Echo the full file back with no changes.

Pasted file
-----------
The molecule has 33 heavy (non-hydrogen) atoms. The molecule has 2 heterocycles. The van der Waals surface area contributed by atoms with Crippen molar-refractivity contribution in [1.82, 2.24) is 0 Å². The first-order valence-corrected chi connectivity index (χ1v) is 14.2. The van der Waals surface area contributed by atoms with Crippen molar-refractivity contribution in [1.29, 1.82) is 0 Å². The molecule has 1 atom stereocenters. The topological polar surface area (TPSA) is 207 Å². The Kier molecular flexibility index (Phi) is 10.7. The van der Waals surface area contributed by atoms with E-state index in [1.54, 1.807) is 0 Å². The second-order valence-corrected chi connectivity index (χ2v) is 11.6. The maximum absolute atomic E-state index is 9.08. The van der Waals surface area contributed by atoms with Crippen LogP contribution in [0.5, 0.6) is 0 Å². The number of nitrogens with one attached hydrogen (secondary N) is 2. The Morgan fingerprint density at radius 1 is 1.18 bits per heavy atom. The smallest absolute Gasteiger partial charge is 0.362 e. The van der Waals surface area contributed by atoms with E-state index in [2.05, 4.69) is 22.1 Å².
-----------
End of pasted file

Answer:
The molecule has 33 heavy (non-hydrogen) atoms. The molecule has 2 heterocycles. The van der Waals surface area contributed by atoms with Crippen molar-refractivity contribution in [1.82, 2.24) is 0 Å². The first-order valence-corrected chi connectivity index (χ1v) is 14.2. The van der Waals surface area contributed by atoms with Crippen molar-refractivity contribution in [1.29, 1.82) is 0 Å². The molecule has 1 atom stereocenters. The topological polar surface area (TPSA) is 207 Å². The Kier molecular flexibility index (Phi) is 10.7. The van der Waals surface area contributed by atoms with E-state index in [1.54, 1.807) is 0 Å². The second-order valence-corrected chi connectivity index (χ2v) is 11.6. The maximum absolute atomic E-state index is 9.08. The van der Waals surface area contributed by atoms with Crippen LogP contribution in [0.5, 0.6) is 0 Å². The number of nitrogens with one attached hydrogen (secondary N) is 2. The Morgan fingerprint density at radius 1 is 1.18 bits per heavy atom. The smallest absolute Gasteiger partial charge is 0.362 e. The van der Waals surface area contributed by atoms with E-state index in [2.05, 4.69) is 22.1 Å².